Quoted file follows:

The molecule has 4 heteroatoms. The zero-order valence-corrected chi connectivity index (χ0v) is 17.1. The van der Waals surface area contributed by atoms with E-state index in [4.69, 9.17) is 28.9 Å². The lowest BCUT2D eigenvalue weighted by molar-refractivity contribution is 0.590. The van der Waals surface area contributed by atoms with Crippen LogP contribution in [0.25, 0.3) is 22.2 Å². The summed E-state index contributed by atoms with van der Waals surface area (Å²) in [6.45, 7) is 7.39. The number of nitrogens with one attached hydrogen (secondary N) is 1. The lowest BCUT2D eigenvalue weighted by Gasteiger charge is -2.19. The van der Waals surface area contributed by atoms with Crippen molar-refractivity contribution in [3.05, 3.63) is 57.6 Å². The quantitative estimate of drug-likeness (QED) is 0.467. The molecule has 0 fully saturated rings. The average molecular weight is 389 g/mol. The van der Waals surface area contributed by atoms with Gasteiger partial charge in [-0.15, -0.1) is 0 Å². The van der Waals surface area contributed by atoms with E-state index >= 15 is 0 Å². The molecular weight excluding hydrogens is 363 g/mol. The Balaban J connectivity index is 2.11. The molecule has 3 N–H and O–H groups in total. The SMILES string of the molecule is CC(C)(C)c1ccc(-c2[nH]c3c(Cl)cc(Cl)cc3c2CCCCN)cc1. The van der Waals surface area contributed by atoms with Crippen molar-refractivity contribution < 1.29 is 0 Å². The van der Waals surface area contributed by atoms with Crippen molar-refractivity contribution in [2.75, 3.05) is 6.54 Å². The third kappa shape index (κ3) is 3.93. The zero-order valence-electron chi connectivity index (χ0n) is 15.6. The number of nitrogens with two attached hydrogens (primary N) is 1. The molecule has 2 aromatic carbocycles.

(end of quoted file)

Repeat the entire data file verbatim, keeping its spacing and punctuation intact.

The molecule has 4 heteroatoms. The zero-order valence-corrected chi connectivity index (χ0v) is 17.1. The van der Waals surface area contributed by atoms with E-state index in [4.69, 9.17) is 28.9 Å². The lowest BCUT2D eigenvalue weighted by molar-refractivity contribution is 0.590. The van der Waals surface area contributed by atoms with Crippen LogP contribution in [0.25, 0.3) is 22.2 Å². The summed E-state index contributed by atoms with van der Waals surface area (Å²) in [6.45, 7) is 7.39. The number of nitrogens with one attached hydrogen (secondary N) is 1. The lowest BCUT2D eigenvalue weighted by Gasteiger charge is -2.19. The van der Waals surface area contributed by atoms with Crippen molar-refractivity contribution in [3.05, 3.63) is 57.6 Å². The quantitative estimate of drug-likeness (QED) is 0.467. The molecule has 0 fully saturated rings. The average molecular weight is 389 g/mol. The van der Waals surface area contributed by atoms with Gasteiger partial charge in [-0.15, -0.1) is 0 Å². The van der Waals surface area contributed by atoms with E-state index >= 15 is 0 Å². The molecular weight excluding hydrogens is 363 g/mol. The Balaban J connectivity index is 2.11. The molecule has 3 N–H and O–H groups in total. The SMILES string of the molecule is CC(C)(C)c1ccc(-c2[nH]c3c(Cl)cc(Cl)cc3c2CCCCN)cc1. The van der Waals surface area contributed by atoms with Crippen molar-refractivity contribution < 1.29 is 0 Å². The van der Waals surface area contributed by atoms with Crippen molar-refractivity contribution in [2.75, 3.05) is 6.54 Å². The third kappa shape index (κ3) is 3.93. The zero-order valence-electron chi connectivity index (χ0n) is 15.6. The number of nitrogens with two attached hydrogens (primary N) is 1. The molecule has 2 aromatic carbocycles.